A place to heal for domestic violence survivors
06 December 2013
New York City, USA —
UN Women Executive Director Phumzile Mlambo-Ngcuka engaged with survivors of domestic violence and service providers today at a shelter in New York City. The visit took place during the 16 Days of Activism to End Violence against Women.
Executive Director Phumzile Mlambo-Ngcuka tours Lang House shelter with Safe Horizon CEO Ariel Zwang in NYC on 6 December 2013. Photo: UN Women/Guy Calaf
“Survivors of violence need our support to heal and get their lives back on track,” said Ms. Mlambo-Ngcuka. “UN Women advocates globally for the provision of essential services together with our UN partners and it is encouraging to see the support that is being offered here at Safe Horizon,” she said during her visit.
Nine women and 11 children have found a safe haven in the shelter run by Safe Horizon, a leading victim assistance organization in the United States that touches the lives of more than 250,000 people affected by crime and abuse each year. The organization operates nine shelters across the five New York boroughs providing up to 750 beds for survivors of domestic violence and their children. “The shelters provide comprehensive support in navigating the courts, housing, public assistance and more,” explained Ariel Zwang, CEO of Safe Horizon.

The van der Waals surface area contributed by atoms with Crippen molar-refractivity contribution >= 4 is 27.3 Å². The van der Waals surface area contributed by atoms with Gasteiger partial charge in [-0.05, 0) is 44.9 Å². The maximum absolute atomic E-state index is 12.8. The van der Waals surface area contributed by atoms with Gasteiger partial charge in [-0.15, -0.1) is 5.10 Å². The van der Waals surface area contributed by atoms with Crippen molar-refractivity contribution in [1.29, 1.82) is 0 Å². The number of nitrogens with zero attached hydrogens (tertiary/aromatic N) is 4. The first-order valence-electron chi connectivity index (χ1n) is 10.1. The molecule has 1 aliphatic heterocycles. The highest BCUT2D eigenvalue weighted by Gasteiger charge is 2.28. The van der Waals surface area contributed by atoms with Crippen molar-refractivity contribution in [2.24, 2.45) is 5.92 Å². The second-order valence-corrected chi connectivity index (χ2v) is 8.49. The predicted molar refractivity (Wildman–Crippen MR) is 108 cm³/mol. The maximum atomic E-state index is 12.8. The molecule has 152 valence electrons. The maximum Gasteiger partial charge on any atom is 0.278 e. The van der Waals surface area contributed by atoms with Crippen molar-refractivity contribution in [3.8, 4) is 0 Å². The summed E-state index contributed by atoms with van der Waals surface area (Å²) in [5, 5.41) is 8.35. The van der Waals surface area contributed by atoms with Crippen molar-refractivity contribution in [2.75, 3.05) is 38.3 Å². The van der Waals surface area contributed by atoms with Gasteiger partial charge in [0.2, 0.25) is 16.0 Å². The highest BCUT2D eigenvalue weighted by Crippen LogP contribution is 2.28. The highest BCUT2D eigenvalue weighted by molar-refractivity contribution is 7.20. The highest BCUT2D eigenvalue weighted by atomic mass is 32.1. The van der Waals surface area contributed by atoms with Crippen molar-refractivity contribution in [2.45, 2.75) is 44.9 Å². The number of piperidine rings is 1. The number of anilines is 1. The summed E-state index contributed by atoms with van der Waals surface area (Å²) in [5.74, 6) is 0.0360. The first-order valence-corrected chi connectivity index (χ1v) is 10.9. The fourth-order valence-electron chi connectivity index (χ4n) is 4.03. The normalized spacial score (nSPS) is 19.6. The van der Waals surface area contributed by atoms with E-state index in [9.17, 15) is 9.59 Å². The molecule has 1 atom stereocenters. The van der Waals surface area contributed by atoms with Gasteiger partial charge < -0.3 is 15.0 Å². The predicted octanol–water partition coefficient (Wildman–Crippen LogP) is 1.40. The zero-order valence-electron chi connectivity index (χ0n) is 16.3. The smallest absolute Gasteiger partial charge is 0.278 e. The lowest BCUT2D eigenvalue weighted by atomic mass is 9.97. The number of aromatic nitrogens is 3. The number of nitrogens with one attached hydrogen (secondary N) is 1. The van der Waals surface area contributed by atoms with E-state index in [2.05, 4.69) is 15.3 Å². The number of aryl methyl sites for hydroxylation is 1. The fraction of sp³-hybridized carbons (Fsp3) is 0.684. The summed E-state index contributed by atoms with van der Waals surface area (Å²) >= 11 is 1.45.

Executive Director Phumzile Mlambo-Ngcuka (centre) says goodbye to one of the beneficiaries of Safe Horizon's Lang House shelter. Former resident Reverend Lisa Robinson (right) joined Ms. Mlambo-Ngcuka on the tour. Photo: Guy Calaf
“I needed a place where somebody would listen to me and where I could just cry,” said Lisa Robinson, who fled a violent relationship with her two children in 2010 and found counseling support at Safe Horizon. “It is not an easy step to leave, but I did not want my kids to ever think that violence should be part of a relationship.” She recalls how her children benefited from the programmes offered and how the counselling helped her to “focus and breathe”. Two months after she left her partner, she was able to finish her doctorate to become a reverend.
Globally, one in three women and girls experience violence in their lifetime, making it one of the most pervasive human rights violations. Ending violence against women is a priority for UN Women’s work worldwide.
“Today too many women suffer in silence, with nowhere to go for support and services. They need essential services such as shelter, counselling, and health and legal support. Women also need justice,” said Phumzile Mlambo-Ngcuka. “To realize this agenda, we work with partners for effective policies, programmes and laws and for their implementation backed by sufficient resources.”
Such resources provide for the neat, small apartments in the shelter where women and children can find an interim home for up to six months. Shelter Director Sidonie Scotchman and her team welcome every family with the immediate necessities and then help on every step: identifying schools for the children, arranging for healthcare, offering counselling and – importantly – helping with the search for jobs. “The women always worry about how they will survive and be able to provide for their kids,” says Ms. Scotchman. “Economic independence is crucial.”
Ariel Zwang welcomes the 16 Days of Activism as an opportunity to speak out: “People suffer in silence and alone, so awareness-raising and solidarity are critical.”